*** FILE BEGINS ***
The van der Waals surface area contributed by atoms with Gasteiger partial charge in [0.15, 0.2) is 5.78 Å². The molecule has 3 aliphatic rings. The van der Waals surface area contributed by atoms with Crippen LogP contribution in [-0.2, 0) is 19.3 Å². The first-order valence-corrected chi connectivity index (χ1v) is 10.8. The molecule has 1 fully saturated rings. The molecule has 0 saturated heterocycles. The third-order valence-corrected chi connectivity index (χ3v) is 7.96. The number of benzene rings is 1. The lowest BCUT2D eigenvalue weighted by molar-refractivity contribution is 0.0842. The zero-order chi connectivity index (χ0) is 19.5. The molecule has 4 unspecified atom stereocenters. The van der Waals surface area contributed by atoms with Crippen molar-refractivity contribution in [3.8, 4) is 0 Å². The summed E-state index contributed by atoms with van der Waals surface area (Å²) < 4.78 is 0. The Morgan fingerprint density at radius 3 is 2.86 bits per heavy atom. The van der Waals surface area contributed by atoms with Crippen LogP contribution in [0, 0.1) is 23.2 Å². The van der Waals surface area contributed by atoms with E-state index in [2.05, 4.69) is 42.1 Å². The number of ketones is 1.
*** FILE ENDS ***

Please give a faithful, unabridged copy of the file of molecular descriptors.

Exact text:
The van der Waals surface area contributed by atoms with Gasteiger partial charge in [0.15, 0.2) is 5.78 Å². The molecule has 3 aliphatic rings. The van der Waals surface area contributed by atoms with Crippen LogP contribution in [-0.2, 0) is 19.3 Å². The first-order valence-corrected chi connectivity index (χ1v) is 10.8. The molecule has 1 fully saturated rings. The molecule has 0 saturated heterocycles. The third-order valence-corrected chi connectivity index (χ3v) is 7.96. The number of benzene rings is 1. The lowest BCUT2D eigenvalue weighted by molar-refractivity contribution is 0.0842. The zero-order chi connectivity index (χ0) is 19.5. The molecule has 4 unspecified atom stereocenters. The van der Waals surface area contributed by atoms with Crippen molar-refractivity contribution in [3.8, 4) is 0 Å². The summed E-state index contributed by atoms with van der Waals surface area (Å²) < 4.78 is 0. The Morgan fingerprint density at radius 3 is 2.86 bits per heavy atom. The van der Waals surface area contributed by atoms with Crippen LogP contribution in [0, 0.1) is 23.2 Å². The van der Waals surface area contributed by atoms with E-state index in [2.05, 4.69) is 42.1 Å². The number of ketones is 1.